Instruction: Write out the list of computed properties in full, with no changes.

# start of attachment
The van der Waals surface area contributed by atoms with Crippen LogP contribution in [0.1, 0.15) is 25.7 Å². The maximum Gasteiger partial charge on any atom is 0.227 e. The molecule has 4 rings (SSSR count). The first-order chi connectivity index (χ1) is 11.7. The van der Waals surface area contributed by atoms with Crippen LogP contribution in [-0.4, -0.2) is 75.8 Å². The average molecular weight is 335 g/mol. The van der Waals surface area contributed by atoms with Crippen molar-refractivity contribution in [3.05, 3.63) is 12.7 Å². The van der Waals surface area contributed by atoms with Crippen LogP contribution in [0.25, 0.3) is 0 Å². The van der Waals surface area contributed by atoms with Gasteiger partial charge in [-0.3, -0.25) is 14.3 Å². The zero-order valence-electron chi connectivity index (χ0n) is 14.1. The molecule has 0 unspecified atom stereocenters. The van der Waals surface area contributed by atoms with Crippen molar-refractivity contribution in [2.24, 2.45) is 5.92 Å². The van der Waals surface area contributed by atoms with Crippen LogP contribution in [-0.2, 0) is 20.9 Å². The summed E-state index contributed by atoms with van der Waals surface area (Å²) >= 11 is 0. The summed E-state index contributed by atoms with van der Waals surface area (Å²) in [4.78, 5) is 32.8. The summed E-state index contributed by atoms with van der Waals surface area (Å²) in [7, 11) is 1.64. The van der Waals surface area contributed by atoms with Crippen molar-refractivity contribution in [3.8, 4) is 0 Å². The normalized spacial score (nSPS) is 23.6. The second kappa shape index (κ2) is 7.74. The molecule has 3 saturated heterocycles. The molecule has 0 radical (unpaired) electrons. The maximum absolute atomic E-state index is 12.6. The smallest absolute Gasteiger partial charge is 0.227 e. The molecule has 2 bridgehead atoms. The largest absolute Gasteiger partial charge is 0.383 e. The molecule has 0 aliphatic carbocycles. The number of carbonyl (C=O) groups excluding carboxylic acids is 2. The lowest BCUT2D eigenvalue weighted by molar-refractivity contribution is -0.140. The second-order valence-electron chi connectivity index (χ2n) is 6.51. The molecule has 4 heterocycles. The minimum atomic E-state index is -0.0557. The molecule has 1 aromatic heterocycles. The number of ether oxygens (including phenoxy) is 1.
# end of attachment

The van der Waals surface area contributed by atoms with Crippen LogP contribution in [0.1, 0.15) is 25.7 Å². The maximum Gasteiger partial charge on any atom is 0.227 e. The molecule has 4 rings (SSSR count). The first-order chi connectivity index (χ1) is 11.7. The van der Waals surface area contributed by atoms with Crippen LogP contribution in [-0.4, -0.2) is 75.8 Å². The average molecular weight is 335 g/mol. The van der Waals surface area contributed by atoms with Crippen molar-refractivity contribution in [3.05, 3.63) is 12.7 Å². The van der Waals surface area contributed by atoms with Crippen LogP contribution in [0.25, 0.3) is 0 Å². The van der Waals surface area contributed by atoms with Gasteiger partial charge in [-0.3, -0.25) is 14.3 Å². The zero-order valence-electron chi connectivity index (χ0n) is 14.1. The molecule has 0 unspecified atom stereocenters. The van der Waals surface area contributed by atoms with Crippen molar-refractivity contribution in [2.24, 2.45) is 5.92 Å². The van der Waals surface area contributed by atoms with Crippen LogP contribution in [-0.2, 0) is 20.9 Å². The summed E-state index contributed by atoms with van der Waals surface area (Å²) >= 11 is 0. The summed E-state index contributed by atoms with van der Waals surface area (Å²) in [4.78, 5) is 32.8. The summed E-state index contributed by atoms with van der Waals surface area (Å²) in [7, 11) is 1.64. The van der Waals surface area contributed by atoms with Crippen molar-refractivity contribution in [3.8, 4) is 0 Å². The normalized spacial score (nSPS) is 23.6. The second kappa shape index (κ2) is 7.74. The molecule has 3 saturated heterocycles. The molecule has 0 radical (unpaired) electrons. The maximum absolute atomic E-state index is 12.6. The smallest absolute Gasteiger partial charge is 0.227 e. The molecule has 2 bridgehead atoms. The largest absolute Gasteiger partial charge is 0.383 e. The molecule has 0 aliphatic carbocycles. The number of carbonyl (C=O) groups excluding carboxylic acids is 2. The lowest BCUT2D eigenvalue weighted by molar-refractivity contribution is -0.140. The second-order valence-electron chi connectivity index (χ2n) is 6.51. The molecule has 4 heterocycles. The minimum atomic E-state index is -0.0557. The molecule has 1 aromatic heterocycles. The number of ether oxygens (including phenoxy) is 1.